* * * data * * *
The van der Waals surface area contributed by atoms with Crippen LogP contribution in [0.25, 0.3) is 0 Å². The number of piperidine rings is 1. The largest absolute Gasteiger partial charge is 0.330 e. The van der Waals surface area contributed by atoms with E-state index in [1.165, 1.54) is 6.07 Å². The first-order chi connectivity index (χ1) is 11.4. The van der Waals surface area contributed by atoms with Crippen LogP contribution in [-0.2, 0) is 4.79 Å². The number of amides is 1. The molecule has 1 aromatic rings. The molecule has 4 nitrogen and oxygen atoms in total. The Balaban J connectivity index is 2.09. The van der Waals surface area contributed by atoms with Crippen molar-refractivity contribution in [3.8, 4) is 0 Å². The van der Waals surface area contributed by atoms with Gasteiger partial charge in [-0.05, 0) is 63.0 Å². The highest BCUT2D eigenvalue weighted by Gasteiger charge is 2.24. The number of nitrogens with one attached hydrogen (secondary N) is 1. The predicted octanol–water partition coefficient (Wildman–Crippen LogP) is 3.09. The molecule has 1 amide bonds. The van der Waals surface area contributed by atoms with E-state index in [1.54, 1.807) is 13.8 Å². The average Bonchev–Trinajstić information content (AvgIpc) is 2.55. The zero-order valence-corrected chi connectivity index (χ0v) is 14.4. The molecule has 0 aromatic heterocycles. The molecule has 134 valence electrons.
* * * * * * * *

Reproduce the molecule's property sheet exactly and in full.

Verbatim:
The van der Waals surface area contributed by atoms with Crippen LogP contribution in [0.25, 0.3) is 0 Å². The number of piperidine rings is 1. The largest absolute Gasteiger partial charge is 0.330 e. The van der Waals surface area contributed by atoms with E-state index in [1.165, 1.54) is 6.07 Å². The first-order chi connectivity index (χ1) is 11.4. The van der Waals surface area contributed by atoms with Crippen LogP contribution in [-0.2, 0) is 4.79 Å². The number of amides is 1. The molecule has 1 aromatic rings. The molecule has 4 nitrogen and oxygen atoms in total. The Balaban J connectivity index is 2.09. The van der Waals surface area contributed by atoms with Crippen molar-refractivity contribution in [3.8, 4) is 0 Å². The van der Waals surface area contributed by atoms with Gasteiger partial charge in [-0.05, 0) is 63.0 Å². The highest BCUT2D eigenvalue weighted by Gasteiger charge is 2.24. The number of nitrogens with one attached hydrogen (secondary N) is 1. The predicted octanol–water partition coefficient (Wildman–Crippen LogP) is 3.09. The molecule has 1 amide bonds. The van der Waals surface area contributed by atoms with E-state index in [1.54, 1.807) is 13.8 Å². The average Bonchev–Trinajstić information content (AvgIpc) is 2.55. The zero-order valence-corrected chi connectivity index (χ0v) is 14.4. The molecule has 0 aromatic heterocycles. The molecule has 134 valence electrons.